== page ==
Pennsylvania Governor Tom Corbett

Pension Reform Plan



Governor Corbett’s pension reform plan is a responsible approach to ensure the long term strength of the system, and guarantees no changes to benefits for retirees and no changes to benefits accrued by current employees through the effective date of the plan.


Moving new employees to a defined contribution plan



    • State Employees’ Retirement System, or SERS, employees hired after Jan. 1, 2015 and Public School Employees’ Retirement System, or PSERS, employees hired after July 1, 2015 will be enrolled in a 401(a) defined contribution plan, similar to a 401(k) plan.

    • To ensure that the commonwealth’s new employees have an adequate retirement, enrollment in the 401(a) plan will be automatic, and most state employees will be required to contribute at least 6.25 percent of their salary to their plan, while public school employees will need to contribute at least 7.5 percent.

Changing the formula for future benefits for current employees’ plans


Changes to the formula will be effective for SERS employees on Jan. 1, 2015 and for PSERS employees on July 1, 2015, and include:

    • Reducing the multiplier in the formula used to determine future pension benefits by a half percent for all employees that are currently locked into a multiplier above the 2 percent level, except for those who previously bought up to the higher multiplier. Current employees can still keep their higher multiplier by paying a higher contribution rate.

    • Capping pensionable compensation to 110 percent of the average salary of the prior 4 years when determining an employee’s final average earnings.

    • Capping pensionable income at the Social Security wage base, which is $113,700 for 2013.

    • Determining an employee’s final salary by averaging the employee’s last five years of compensation.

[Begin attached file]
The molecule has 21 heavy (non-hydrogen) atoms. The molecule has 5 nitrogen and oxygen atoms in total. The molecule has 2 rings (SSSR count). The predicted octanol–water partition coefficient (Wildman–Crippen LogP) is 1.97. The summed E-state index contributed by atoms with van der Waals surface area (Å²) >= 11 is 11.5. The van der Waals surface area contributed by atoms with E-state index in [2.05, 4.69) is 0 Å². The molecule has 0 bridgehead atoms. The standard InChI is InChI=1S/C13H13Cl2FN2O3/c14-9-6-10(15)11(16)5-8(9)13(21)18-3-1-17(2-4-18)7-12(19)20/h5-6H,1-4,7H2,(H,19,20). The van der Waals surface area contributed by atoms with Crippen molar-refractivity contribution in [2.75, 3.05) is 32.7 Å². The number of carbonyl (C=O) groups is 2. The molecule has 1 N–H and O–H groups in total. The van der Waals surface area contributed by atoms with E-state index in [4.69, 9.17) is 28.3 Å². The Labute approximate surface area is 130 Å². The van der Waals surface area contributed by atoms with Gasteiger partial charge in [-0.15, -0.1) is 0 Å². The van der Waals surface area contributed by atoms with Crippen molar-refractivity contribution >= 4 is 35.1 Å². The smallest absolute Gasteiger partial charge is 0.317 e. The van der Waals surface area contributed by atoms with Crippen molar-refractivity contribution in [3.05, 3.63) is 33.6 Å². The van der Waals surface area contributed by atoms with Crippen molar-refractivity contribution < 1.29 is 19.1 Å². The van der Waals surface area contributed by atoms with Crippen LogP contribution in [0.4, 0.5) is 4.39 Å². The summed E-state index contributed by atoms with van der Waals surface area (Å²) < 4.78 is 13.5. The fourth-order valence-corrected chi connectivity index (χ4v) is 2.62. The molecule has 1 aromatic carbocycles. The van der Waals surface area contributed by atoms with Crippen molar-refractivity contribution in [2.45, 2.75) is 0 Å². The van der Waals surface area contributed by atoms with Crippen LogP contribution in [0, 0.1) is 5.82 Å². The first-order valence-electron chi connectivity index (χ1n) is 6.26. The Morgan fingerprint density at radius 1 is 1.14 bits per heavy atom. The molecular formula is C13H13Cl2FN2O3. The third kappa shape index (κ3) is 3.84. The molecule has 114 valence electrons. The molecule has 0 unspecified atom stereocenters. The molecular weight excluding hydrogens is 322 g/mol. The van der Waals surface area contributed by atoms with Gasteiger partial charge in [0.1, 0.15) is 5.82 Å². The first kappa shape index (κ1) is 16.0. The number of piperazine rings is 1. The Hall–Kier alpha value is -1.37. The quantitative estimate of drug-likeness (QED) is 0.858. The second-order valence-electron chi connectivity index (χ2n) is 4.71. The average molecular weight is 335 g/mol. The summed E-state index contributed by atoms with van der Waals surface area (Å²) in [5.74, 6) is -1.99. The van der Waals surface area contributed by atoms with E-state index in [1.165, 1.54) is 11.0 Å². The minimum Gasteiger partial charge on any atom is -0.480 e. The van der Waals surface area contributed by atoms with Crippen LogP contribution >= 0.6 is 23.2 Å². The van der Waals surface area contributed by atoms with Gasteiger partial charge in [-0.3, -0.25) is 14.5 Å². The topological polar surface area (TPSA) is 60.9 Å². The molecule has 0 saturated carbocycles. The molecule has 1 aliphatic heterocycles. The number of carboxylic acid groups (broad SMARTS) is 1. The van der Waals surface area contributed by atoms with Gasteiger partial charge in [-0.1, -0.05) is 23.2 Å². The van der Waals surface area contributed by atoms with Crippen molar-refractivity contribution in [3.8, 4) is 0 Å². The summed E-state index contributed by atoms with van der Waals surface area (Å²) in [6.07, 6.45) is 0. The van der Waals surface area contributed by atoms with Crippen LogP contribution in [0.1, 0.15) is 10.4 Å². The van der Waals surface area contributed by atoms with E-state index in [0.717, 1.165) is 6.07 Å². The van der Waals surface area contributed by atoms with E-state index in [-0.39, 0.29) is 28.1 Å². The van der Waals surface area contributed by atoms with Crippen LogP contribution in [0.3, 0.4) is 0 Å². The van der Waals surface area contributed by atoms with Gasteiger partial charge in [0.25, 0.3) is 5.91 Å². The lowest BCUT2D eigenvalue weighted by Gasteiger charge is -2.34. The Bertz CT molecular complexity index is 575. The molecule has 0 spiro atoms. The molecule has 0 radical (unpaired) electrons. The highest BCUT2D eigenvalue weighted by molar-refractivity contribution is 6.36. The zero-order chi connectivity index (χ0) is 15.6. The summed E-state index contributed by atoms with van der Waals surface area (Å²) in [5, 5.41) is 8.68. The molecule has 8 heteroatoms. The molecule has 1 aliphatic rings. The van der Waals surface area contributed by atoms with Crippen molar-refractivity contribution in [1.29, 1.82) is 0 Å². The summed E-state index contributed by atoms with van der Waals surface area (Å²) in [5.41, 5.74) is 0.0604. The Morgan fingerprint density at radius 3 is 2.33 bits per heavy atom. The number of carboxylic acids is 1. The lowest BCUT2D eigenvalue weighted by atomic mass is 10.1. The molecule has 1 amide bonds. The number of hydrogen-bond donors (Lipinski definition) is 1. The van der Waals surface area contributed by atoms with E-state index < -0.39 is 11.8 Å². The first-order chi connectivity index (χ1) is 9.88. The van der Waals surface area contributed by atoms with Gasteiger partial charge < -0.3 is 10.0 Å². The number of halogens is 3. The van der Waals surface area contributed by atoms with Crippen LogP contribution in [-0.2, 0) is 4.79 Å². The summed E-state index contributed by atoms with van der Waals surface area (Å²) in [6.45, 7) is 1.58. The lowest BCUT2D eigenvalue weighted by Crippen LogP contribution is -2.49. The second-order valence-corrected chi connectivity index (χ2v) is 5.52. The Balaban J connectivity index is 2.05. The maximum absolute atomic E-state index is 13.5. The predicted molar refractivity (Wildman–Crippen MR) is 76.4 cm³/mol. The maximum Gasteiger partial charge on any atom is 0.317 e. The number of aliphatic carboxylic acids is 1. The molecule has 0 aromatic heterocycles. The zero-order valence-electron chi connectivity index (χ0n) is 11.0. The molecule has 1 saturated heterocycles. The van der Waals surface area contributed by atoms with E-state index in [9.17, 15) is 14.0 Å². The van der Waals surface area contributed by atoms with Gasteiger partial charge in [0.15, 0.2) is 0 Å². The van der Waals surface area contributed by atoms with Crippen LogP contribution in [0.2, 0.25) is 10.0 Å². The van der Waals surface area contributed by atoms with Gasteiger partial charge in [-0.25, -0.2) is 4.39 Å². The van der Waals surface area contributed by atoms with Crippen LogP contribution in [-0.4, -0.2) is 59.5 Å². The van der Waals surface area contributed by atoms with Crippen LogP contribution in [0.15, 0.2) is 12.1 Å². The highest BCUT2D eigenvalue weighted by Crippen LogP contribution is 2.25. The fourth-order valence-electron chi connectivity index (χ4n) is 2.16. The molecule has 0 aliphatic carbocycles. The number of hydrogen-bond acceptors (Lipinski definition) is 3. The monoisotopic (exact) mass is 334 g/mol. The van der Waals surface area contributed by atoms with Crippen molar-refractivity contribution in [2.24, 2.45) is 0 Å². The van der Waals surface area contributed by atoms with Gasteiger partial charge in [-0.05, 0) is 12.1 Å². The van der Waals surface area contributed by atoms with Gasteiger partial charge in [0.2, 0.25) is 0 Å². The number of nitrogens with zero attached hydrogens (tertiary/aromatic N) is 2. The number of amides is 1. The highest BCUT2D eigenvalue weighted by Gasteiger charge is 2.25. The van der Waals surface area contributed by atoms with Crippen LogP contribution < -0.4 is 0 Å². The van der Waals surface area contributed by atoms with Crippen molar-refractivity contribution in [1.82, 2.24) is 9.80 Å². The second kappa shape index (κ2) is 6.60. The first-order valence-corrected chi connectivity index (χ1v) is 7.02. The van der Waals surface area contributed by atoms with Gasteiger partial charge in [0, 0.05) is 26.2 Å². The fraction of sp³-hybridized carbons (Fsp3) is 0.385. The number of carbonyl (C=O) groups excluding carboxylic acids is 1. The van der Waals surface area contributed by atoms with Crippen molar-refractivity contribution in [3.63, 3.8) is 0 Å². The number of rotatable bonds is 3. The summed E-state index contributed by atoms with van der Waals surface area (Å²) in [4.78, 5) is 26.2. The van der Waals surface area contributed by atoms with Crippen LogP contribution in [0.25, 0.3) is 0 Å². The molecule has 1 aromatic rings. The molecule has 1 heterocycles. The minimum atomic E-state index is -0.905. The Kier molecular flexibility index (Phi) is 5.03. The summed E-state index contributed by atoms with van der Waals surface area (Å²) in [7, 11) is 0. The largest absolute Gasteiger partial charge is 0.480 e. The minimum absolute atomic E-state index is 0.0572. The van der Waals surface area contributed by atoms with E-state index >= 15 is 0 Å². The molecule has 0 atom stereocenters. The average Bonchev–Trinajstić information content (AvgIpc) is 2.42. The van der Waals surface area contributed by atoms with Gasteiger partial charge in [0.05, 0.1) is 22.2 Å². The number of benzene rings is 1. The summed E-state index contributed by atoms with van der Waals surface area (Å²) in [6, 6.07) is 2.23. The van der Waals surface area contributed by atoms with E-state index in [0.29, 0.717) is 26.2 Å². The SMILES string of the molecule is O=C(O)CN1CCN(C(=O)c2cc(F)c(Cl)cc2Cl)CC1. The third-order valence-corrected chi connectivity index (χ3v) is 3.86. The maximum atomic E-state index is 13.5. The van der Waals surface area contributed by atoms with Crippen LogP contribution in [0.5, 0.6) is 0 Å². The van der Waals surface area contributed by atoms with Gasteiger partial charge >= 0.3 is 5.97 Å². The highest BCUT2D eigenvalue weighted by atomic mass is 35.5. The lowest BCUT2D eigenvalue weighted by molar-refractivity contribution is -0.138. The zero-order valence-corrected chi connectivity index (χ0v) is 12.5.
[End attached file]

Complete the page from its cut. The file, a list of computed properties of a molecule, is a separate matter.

This plan also corrects a provision in the retirement calculation that provided an annuity that was higher than the amount that could be supported by the remaining funds in employees’ pension accounts. Moving forward, if current employees choose to withdraw their contributions, their pension payments will be based on the amount remaining in their pension account.

Limiting amount by which the commonwealth’s employer contributions can be increased, otherwise known as “tapering the collars”

Currently, the state must pay an annual required employer contribution rate, which is determined by the amount of unfunded liability and other costs. By law, the state must increase that rate by 4.5 percent each year. This annual rate, currently hovering over 10 percent for both funds and expected to rise to close to 30 percent in the next 8 years, has caused unsustainable growth in employer contributions.

    • This plan reduces current annual employer contribution limits from 4.5 percent to 2.25 percent in 2013-14, with an increase of half a percentage per year until the collars reach 4.5 percent, or until the collared rate is equal to the annual required contribution rate.

To find out more about the growing pension crisis in Pennsylvania, click here.